As an illustration, while President Buhari continuously mouths his determination to preserve the union, his inability to ensure that the 2014 confab report which could have taken care of this occurrence is implemented is doing the country more harm than good and quickening  the  disintegration of the country that is right now in its most fragile state since the end of the civil war.

To, therefore, straddle the middle ground and calm the polity, the Federal Government must learn to be the coach and not captain on thorny issues such as the rural grazing areas. It must also drop the attitude of enforcing national unity and creatively look for ways to start promoting national unity.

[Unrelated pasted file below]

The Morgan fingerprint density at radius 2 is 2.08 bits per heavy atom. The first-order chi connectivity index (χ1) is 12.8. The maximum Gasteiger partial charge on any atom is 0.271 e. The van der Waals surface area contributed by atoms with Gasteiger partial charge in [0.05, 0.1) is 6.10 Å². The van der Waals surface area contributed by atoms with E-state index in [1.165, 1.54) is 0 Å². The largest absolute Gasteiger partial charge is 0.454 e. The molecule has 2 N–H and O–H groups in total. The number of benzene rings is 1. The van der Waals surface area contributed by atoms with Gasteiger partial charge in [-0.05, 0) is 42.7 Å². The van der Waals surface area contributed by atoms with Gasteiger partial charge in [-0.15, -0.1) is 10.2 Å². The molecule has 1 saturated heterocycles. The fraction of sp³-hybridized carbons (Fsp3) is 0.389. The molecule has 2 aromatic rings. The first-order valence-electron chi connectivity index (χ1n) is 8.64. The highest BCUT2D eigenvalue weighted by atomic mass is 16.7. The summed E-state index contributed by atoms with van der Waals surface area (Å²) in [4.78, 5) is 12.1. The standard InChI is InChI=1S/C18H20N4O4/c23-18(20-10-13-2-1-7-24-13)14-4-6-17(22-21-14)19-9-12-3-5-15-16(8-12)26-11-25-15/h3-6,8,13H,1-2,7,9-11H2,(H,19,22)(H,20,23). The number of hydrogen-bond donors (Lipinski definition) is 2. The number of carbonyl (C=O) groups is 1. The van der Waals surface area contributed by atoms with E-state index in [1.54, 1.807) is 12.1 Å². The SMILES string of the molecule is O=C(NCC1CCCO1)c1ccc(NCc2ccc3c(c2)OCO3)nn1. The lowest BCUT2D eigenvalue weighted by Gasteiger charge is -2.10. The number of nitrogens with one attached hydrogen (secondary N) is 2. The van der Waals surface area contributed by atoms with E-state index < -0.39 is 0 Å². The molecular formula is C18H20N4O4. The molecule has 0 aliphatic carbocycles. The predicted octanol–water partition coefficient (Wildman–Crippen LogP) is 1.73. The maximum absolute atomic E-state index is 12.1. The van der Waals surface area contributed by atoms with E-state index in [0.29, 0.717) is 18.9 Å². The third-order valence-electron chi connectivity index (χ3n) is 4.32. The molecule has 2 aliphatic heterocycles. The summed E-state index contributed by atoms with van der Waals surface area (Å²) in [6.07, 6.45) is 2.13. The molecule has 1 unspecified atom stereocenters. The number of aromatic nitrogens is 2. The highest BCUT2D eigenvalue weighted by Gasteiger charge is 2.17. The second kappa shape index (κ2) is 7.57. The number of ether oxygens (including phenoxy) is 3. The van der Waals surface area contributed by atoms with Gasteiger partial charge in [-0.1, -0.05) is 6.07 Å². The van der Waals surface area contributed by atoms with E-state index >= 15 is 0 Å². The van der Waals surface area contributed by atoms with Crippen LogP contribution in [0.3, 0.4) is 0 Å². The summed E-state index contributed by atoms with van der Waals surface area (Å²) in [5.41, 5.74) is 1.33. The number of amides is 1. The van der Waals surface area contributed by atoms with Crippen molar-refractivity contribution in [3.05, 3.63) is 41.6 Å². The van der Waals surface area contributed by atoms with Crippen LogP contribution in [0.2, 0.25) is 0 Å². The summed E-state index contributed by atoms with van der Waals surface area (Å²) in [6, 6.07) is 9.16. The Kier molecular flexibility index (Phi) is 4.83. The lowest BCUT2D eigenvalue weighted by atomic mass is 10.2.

Finally, if we are able to manage the issue of restructuring the nation and other social menaces effectively and navigate out of the danger of disintegration, it will once again, announce the arrival of a brand new great nation where peace and love shall reign supreme. But, then, no nation enjoys durable peace without justice and stability without fairness and equity!

Jerome-Mario wrote in from Lagos, he can be reached by email HERE

The opinions expressed in this article are solely those of the author.